On May 12, 2017, Buddha House in the suburbs of Adelaide, Australia, celebrated one year since receiving the keys to its new property and beginning extensive renovations. Buddha House student Carole Migalka described the process of finding the 1866 bluestone church its community now calls home:
“From humble beginnings in a student’s shed after Lama Yeshe’s visit in 1982, Buddha House in Adelaide has grown and flourished into a well-established FPMT center. The pioneer community purchased and renovated the first premises, a residential home, which over the years outgrew the local council bylaws. This forced the center into lease for over a decade while looking for a suitable property to purchase with limited funds.
“During the Bendigo retreat in 2014 a group of Buddha House students met with Lama Zopa Rinpoche to ask for advice about how to develop the center. His advice included doing regular specific practices together and having statues made to create the merit and conditions to finance a new center.
“A statue fund was formed, members and friends donated generously, and the two advised statues were commissioned. At that time Rinpoche also explained the merits of having the Sixteen Arhats statues at FPMT centers and these were made for us at Nalanda Monastery. In November 2015 the Arhats arrived in Australia ready to be painted, filled, and consecrated. Shortly after this, financial support in the form of a loan was offered to Buddha House to assist us in the purchase of our own property, coinciding with the auction of a heritage listed church and hall only eight minutes from the existing center!
“Checks were carried out by Rinpoche for its suitability. Prayers, practices, and pujas were advised and hastily completed with world-wide support, including the making of 1,000 Ganapati tsa-tsas. This task was completed by volunteers at Chenrezig Institute in five days before the date of auction.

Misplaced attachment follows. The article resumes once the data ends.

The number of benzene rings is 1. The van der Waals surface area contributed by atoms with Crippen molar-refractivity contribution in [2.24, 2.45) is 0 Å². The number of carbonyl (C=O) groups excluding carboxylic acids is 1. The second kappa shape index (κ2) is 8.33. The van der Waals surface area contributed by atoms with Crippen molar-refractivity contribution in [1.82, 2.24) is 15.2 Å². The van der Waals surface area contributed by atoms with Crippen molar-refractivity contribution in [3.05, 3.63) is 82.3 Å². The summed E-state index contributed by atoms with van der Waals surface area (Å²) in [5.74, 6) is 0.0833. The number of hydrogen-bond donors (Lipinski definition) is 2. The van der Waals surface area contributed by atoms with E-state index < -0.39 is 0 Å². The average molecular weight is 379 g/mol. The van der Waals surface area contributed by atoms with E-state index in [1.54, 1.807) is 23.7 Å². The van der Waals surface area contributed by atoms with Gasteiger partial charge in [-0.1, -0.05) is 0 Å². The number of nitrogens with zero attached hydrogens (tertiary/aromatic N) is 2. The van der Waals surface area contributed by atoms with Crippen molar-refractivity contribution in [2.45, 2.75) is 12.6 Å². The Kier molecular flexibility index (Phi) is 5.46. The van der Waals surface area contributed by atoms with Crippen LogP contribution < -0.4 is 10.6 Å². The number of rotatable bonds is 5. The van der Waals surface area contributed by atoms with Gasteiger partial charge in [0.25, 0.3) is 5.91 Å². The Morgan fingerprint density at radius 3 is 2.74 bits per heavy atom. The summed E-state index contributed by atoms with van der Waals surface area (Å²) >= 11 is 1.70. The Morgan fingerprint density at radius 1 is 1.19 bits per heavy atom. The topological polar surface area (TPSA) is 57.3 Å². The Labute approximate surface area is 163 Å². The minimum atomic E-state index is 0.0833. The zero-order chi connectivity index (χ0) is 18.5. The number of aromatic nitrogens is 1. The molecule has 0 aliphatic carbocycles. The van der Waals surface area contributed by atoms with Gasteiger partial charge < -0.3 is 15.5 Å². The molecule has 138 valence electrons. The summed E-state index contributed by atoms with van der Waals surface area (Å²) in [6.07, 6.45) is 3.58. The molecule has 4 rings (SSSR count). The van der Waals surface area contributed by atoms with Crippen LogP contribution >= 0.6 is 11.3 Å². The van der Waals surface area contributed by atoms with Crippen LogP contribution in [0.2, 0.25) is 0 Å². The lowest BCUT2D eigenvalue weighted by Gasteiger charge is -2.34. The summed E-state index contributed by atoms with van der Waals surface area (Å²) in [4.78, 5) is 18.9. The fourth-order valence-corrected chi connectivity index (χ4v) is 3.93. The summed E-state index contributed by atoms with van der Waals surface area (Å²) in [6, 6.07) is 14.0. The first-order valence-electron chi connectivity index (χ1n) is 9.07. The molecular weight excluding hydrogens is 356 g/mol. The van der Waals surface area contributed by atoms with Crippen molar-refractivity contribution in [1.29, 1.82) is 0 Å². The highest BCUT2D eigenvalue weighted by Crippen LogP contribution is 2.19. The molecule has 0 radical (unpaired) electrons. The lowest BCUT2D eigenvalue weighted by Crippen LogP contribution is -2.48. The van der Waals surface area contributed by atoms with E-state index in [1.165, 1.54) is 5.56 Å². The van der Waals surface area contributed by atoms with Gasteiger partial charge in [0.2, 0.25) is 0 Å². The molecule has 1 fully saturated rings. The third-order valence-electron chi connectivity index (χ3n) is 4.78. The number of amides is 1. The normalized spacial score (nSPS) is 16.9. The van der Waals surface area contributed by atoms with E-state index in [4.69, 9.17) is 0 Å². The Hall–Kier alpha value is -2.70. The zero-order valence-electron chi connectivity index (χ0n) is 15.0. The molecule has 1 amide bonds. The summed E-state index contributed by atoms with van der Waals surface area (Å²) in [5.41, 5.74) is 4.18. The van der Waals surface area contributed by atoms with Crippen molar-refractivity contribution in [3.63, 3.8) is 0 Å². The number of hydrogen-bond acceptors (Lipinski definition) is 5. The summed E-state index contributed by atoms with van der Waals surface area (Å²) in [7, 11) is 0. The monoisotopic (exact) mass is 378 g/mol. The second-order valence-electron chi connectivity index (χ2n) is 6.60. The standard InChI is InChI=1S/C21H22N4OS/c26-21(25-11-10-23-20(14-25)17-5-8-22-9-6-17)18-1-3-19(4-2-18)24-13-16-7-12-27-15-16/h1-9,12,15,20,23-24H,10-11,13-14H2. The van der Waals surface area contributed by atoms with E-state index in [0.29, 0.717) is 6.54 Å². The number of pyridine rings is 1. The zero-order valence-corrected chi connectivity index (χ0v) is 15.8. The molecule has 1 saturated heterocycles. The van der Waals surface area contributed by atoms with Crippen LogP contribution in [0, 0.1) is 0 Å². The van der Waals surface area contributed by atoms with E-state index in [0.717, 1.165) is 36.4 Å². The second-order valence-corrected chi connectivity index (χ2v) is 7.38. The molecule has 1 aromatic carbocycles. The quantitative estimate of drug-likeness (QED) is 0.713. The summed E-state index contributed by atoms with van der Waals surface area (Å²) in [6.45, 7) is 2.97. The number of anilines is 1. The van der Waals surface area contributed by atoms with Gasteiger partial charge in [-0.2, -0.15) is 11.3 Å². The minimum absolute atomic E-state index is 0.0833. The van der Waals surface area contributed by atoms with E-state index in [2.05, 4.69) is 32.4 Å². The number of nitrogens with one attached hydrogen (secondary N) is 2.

“On February 13, 2016, the Buddha House board gathered in front of the church to successfully bid—the only offer!
“One year has passed since settlement and with great effort by many volunteers, generous donations, numerous working bees, and a dedicated building committee, an old run-down property has been transformed. The result is a wonderful Dharma center with the gompa housed in the heritage chapel, a Dharma shop and office at the entrance, a community lounge and café in the center, and a large hall and courtyards at the rear that is available for hire by local community groups.
“At the request of our kind and skillful sponsor, a loan repayment agreement has been reached between Buddha House and the Great Stupa of Universal Compassion in Bendigo, enabling us to directly assist this wonderful project!
“In keeping with Lama Yeshe’s vision, Buddha House aspires to continue growing and attracting people to the center, enabling generations of sentient beings to generate merit and benefit from the pristine and inspirational teachings of the Buddha.”
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